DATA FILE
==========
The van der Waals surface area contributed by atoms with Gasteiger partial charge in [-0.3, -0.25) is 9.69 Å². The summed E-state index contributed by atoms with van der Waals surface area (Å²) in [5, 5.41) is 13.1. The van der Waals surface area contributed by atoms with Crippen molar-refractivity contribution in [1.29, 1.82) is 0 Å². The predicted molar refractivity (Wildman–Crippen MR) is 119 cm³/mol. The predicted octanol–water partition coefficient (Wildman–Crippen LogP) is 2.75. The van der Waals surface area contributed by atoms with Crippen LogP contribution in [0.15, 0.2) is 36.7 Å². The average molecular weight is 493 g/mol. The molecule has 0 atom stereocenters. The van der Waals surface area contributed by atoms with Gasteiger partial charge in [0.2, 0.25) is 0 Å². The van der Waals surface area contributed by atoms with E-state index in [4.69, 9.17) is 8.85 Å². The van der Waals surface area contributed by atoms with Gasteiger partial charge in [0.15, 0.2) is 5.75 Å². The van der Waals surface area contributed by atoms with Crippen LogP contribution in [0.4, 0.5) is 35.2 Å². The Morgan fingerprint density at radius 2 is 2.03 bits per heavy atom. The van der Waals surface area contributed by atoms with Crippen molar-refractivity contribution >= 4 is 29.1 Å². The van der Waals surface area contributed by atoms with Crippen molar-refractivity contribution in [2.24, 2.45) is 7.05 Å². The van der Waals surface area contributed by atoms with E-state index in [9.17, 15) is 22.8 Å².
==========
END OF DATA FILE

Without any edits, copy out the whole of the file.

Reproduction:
The van der Waals surface area contributed by atoms with Gasteiger partial charge in [-0.3, -0.25) is 9.69 Å². The summed E-state index contributed by atoms with van der Waals surface area (Å²) in [5, 5.41) is 13.1. The van der Waals surface area contributed by atoms with Crippen molar-refractivity contribution in [1.29, 1.82) is 0 Å². The predicted molar refractivity (Wildman–Crippen MR) is 119 cm³/mol. The predicted octanol–water partition coefficient (Wildman–Crippen LogP) is 2.75. The van der Waals surface area contributed by atoms with Crippen LogP contribution in [0.15, 0.2) is 36.7 Å². The average molecular weight is 493 g/mol. The molecule has 0 atom stereocenters. The van der Waals surface area contributed by atoms with Gasteiger partial charge in [0.2, 0.25) is 0 Å². The van der Waals surface area contributed by atoms with E-state index in [4.69, 9.17) is 8.85 Å². The van der Waals surface area contributed by atoms with Gasteiger partial charge in [0.15, 0.2) is 5.75 Å². The van der Waals surface area contributed by atoms with Crippen LogP contribution in [0.4, 0.5) is 35.2 Å². The Morgan fingerprint density at radius 2 is 2.03 bits per heavy atom. The van der Waals surface area contributed by atoms with Crippen molar-refractivity contribution >= 4 is 29.1 Å². The van der Waals surface area contributed by atoms with Crippen molar-refractivity contribution in [2.24, 2.45) is 7.05 Å². The van der Waals surface area contributed by atoms with E-state index in [9.17, 15) is 22.8 Å².